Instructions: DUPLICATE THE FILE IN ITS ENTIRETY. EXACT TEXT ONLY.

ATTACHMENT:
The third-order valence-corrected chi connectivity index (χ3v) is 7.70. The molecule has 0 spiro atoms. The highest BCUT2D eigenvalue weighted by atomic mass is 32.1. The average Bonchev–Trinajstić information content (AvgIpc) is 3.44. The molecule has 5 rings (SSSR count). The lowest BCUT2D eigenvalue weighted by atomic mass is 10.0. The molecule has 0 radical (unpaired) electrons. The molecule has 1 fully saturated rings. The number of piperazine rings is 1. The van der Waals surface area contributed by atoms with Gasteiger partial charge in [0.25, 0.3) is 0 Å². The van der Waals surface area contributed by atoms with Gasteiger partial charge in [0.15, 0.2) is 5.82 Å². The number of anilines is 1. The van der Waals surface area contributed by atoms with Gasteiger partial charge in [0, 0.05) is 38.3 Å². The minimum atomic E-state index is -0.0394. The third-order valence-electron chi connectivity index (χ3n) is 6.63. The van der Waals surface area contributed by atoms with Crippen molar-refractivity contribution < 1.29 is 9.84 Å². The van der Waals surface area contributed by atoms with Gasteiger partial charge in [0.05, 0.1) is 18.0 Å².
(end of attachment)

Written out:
The third-order valence-corrected chi connectivity index (χ3v) is 7.70. The molecule has 0 spiro atoms. The highest BCUT2D eigenvalue weighted by atomic mass is 32.1. The average Bonchev–Trinajstić information content (AvgIpc) is 3.44. The molecule has 5 rings (SSSR count). The lowest BCUT2D eigenvalue weighted by atomic mass is 10.0. The molecule has 0 radical (unpaired) electrons. The molecule has 1 fully saturated rings. The number of piperazine rings is 1. The van der Waals surface area contributed by atoms with Gasteiger partial charge in [0.25, 0.3) is 0 Å². The van der Waals surface area contributed by atoms with Gasteiger partial charge in [0.15, 0.2) is 5.82 Å². The number of anilines is 1. The van der Waals surface area contributed by atoms with Gasteiger partial charge in [0, 0.05) is 38.3 Å². The minimum atomic E-state index is -0.0394. The third-order valence-electron chi connectivity index (χ3n) is 6.63. The van der Waals surface area contributed by atoms with Crippen molar-refractivity contribution < 1.29 is 9.84 Å². The van der Waals surface area contributed by atoms with Gasteiger partial charge in [0.05, 0.1) is 18.0 Å².